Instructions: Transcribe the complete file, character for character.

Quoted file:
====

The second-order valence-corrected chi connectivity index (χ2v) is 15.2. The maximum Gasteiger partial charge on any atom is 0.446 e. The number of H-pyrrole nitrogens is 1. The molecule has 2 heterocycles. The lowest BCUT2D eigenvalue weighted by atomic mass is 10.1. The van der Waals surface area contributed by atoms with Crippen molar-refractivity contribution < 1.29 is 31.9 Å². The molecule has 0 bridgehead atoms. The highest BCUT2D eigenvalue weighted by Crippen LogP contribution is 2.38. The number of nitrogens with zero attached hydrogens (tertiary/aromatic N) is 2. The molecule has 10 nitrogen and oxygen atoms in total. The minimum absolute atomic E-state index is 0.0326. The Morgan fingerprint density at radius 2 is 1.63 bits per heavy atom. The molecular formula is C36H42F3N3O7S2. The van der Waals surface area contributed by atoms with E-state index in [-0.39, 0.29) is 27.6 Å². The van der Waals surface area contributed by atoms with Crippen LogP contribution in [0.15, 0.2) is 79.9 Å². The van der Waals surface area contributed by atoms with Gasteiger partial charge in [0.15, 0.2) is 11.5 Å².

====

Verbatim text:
The second-order valence-corrected chi connectivity index (χ2v) is 15.2. The maximum Gasteiger partial charge on any atom is 0.446 e. The number of H-pyrrole nitrogens is 1. The molecule has 2 heterocycles. The lowest BCUT2D eigenvalue weighted by atomic mass is 10.1. The van der Waals surface area contributed by atoms with Crippen molar-refractivity contribution < 1.29 is 31.9 Å². The molecule has 0 bridgehead atoms. The highest BCUT2D eigenvalue weighted by Crippen LogP contribution is 2.38. The number of nitrogens with zero attached hydrogens (tertiary/aromatic N) is 2. The molecule has 10 nitrogen and oxygen atoms in total. The minimum absolute atomic E-state index is 0.0326. The Morgan fingerprint density at radius 2 is 1.63 bits per heavy atom. The molecular formula is C36H42F3N3O7S2. The van der Waals surface area contributed by atoms with E-state index in [-0.39, 0.29) is 27.6 Å². The van der Waals surface area contributed by atoms with Crippen LogP contribution in [0.15, 0.2) is 79.9 Å². The van der Waals surface area contributed by atoms with Gasteiger partial charge in [0.15, 0.2) is 11.5 Å².